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To shred, thou must learn when to not shred

In this blog, I’m going to cover the second principle of effective practice. Learning a new lick to the point where it becomes easy and effortless to do, is all about the right kind of communication between your brain and you. Basically we want to send this message to the brain: “Put this lick in the part of the brain where I’ll never forget it and where it becomes automatic”. If we had a magic button we could press to make this happen this would be an easy task. But it takes effort to convince the brain to do what we want it to. We have to learn the lick, then forget it, then relearn it and forget it and so on. Until the point where the brain finally decides to embed that lick in the deeper parts of our memory. To recap, here are the four principles again.

1. Practice

2. Pausing

3. Isolating Challenges

4. The Metronome Game

The second rule of effective practice

Once again I’m going to introduce you to a new rule to follow: Rule number two: The more you pause the faster you get. In order to get the most out of practicing time, you must remember to not practice. The more pauses the more progress. The more times the brain forgets what it has just learned, the faster it will eventually learn. The reason is simple. It has to do with how the brain works. The brain works very much like the rest of the body. If you want big muscles you lift weights right? But do you grow your muscles when you lift weights? no - You grow them when you rest! When you are in the gym you lay the foundation of growth. Working out is necessary to build muscle but it is not the only thing. If you think it is, you’ll work out ten hours a day and get no results. Because you miss the other part of the equation! It’s just like food...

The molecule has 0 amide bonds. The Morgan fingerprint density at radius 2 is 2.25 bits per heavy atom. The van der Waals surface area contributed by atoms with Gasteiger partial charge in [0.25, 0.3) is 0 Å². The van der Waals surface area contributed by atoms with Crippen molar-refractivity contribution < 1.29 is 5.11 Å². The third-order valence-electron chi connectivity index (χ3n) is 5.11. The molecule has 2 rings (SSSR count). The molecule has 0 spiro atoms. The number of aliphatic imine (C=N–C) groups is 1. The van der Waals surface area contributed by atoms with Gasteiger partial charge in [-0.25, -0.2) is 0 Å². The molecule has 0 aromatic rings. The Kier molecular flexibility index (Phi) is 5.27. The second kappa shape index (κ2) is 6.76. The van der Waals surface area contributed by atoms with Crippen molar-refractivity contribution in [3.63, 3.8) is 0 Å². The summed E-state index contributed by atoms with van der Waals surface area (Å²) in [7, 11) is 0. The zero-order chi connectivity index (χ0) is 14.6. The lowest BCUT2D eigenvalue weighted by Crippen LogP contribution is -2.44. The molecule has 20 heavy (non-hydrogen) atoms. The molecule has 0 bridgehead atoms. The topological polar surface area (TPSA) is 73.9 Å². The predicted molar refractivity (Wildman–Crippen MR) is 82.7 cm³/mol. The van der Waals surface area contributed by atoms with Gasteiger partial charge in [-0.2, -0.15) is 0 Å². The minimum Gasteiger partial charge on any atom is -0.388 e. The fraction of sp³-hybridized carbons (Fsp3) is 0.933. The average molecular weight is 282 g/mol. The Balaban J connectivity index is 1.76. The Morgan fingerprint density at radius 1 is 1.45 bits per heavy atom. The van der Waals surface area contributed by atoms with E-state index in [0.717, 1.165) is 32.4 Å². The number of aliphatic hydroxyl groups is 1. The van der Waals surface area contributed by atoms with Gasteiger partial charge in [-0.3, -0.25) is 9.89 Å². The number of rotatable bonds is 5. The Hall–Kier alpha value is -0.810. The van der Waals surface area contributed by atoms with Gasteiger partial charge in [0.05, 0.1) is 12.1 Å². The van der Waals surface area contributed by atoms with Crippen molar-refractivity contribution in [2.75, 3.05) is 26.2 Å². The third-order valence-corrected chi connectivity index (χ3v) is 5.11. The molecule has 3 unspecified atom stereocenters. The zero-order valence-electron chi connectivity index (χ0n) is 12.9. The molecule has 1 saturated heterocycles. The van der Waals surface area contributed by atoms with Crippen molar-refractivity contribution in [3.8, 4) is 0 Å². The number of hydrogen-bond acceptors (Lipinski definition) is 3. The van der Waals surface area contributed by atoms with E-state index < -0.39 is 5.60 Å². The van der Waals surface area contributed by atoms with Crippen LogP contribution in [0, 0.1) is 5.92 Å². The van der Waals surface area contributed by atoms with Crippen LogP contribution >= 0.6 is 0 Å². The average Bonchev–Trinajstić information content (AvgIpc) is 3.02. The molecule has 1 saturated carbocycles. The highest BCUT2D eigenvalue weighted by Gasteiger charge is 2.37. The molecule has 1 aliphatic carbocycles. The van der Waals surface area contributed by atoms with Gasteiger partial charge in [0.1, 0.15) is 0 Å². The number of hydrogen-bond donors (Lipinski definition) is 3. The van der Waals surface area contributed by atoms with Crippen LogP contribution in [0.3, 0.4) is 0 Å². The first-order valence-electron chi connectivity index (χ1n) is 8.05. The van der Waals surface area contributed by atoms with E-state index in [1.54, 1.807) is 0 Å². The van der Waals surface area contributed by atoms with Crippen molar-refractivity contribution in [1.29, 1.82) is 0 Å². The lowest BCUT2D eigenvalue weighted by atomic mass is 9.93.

"There's no such thing as quitting. Just sometimes there's a longer pause between relapses"

Alan Moore, Watchmen, 1986

Muscle Failure

Do you refuel your body just by eating? No! You haveto digest the food, if you only eat it but not digest you’ll get nothing out of it. And here’s the key to practicing effectively: The more breaks you can put in, the quicker the brain will digest what you gave it. There’s a delicate balance that you must find here - between how much practice and pause you need - but here’s a pointer: When you start practicing your fingers are cold and you’re not completely there yet. After a few minutes your hands starts loosening up and your brain get turned on to what you are doing. Then follow the practice routines I describe in this blog, but when you start becoming worse than when you are at your best, remember to stop! When you start loosing concentration and things becomes harder to play than they where in the beginning, stop! In muscle terms we call this point “muscle failure” and this is the point where we have sent a clear signal to the brain that the current level of strength in the muscle wasn’t enough to do the job.